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'Nearly all the problems facing society today cannot be attacked by single disciplines.'

Dr Alexander King

This blog contains hundreds of original articles. 

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"I couldn't stop telling people about this book. Wise and joyful, it genuinely changed the way I thought about learning - and it left me bursting to put it into action."  - Tim Harford, author of Fifty Things That Made The Modern Economy

"Micromastery is a triumph. A brilliant idea, utterly convincing, and superbly carried through." Philip Pullman.

 

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Friday
May292009

timeshifting #2

One of the conclusions of both Edgar Allan Poe’s strange mystical essay “Eureka” and Einstein’s musings on the Universe is that both came to believe that Time is Space. The technical side of this insight does not involve us- but the metaphorical truth implied does. In psychological terms time really is space- inner space and outer space.

The feeling that we ‘don’t have enough time’ is bound up with feeling really cramped, restricted, bombarded and most importantly NOT OPEN. We are looking for reasons to say no, clear the desk, get away from it. We are perpetually involved in flight rather than curiosity, which is a necessary precursor to the survival of any kind of animal- it must after all be curious enough to find new food. This lack of openness also connects to the inability to learn. But also, the sense of being cramped and lacking space makes us feel time’s arrow is flying by. But travel out into the wilderness, and the desert is the best place for this, and you discover that all that endless space causes a kind of vacuum in your head. Your problems seem to diminish, get lost in the vastness. And because there is so little to see in the desert, every rock and every dune becomes a focus for your attention. You are suddenly OPEN again, searching out things to look at, greedily almost.

The inner space in your head, that follows the exposure to vast empty outer spaces, experiences a sudden and dramatic drop in the feeling of time moving by very quickly. You arrive at the present. You get to the present- and when you arrive it is as if time is almost standing still- even though you can see the clockhands turn it has no MEANING. You no longer feel anxious.

My dayjob for a while was taking harassed top executives out into the Egyptian Sahara Desert and getting them to experience this vast opening of outer and inner space. I have seen a, formerly ultra serious and, rather worried sales director, dance and sing after a mere 24 hours in this environment, people run up and down sand dunes, others announce it has been a turning point in their life. After seeing the effect such empty spaces can have (doesn't always happen) I feel it is no coincidence that the mono-theistic religions, started in similar places; and that early monasticism began with men and women retreating from the hurley burley of Roman life with its society clubs, circuses and busy life. The Roman Empire is long gone but the desert remains the same.  As a starting place for weakening the merciless hold that time can have on you try to find some empty space in your life.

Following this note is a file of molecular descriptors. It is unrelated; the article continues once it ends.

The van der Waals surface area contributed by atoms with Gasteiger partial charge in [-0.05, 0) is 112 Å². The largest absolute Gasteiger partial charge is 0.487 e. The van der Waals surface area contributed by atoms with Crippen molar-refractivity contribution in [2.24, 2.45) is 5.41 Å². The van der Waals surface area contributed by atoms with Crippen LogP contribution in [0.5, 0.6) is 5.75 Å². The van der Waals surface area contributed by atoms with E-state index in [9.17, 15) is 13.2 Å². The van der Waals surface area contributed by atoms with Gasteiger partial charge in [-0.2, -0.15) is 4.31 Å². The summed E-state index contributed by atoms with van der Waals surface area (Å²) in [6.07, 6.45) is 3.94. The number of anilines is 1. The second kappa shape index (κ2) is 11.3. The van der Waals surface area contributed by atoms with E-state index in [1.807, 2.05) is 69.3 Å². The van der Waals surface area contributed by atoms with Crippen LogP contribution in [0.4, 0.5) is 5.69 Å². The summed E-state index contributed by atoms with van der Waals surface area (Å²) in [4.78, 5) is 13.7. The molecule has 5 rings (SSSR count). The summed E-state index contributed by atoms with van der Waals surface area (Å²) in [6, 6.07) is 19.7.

Thursday
May282009

cairo near death experience and the kindle reader

Today a great big truck almost ran me down as I cowered in our frail Honda Civic, the one whose engine I replaced the other month. What a waste of a nearly new reconditioned engine it would have been not to mention human life if that truck had continued its path of lumbering ferocity. But its driver, far from having not seen us, knew we were there and wanted to just give us a little existential thrill, a near death experience before breakfast.

However this is not what caught my eye, which was: that truck has really old fashioned low-tech cartlike axles. That was really what I was thinking as the monster ground into view and loomed over us before shuddering to a halt millimetres from the car’s thin shell. The truck was a huge one used to haul pulverized stone. It was new but the design- the heavy axles and thick cart springs dated back centuries- this is how wheeled vehicles have been built ever since the invention of steel. But strip away the gleam and glitter and all working trucks look like this. Saloon cars might have fancy suspension and integral body shells but when it comes to doing a job- cart springs and a cantilever ladder chassis is standard.

In other words trucks have reached their technological prime.

To attempt to improve them would be like trying to improve a table. Which is also a piece of technology, a very old one that reached its prime in prehistoric times. Actually someone did try and improve on the table in the 1970s with a design based on a flat plate of aluminium that hovered over a massive electric field generated by AC current going through specially arranged coils- the same system used for certain monorail trains. This hitech table could be any height. It could be raised or lowered with a simple dial, or even at a distance with a remote control. But strangely it never caught on. I mean never. Because tables have reached their technological prime. They do being a table better than any amount of electronics can. There is no economic, aesthetic, or even plain dumb reason why a high tech table should instantly make all normal tables redundant.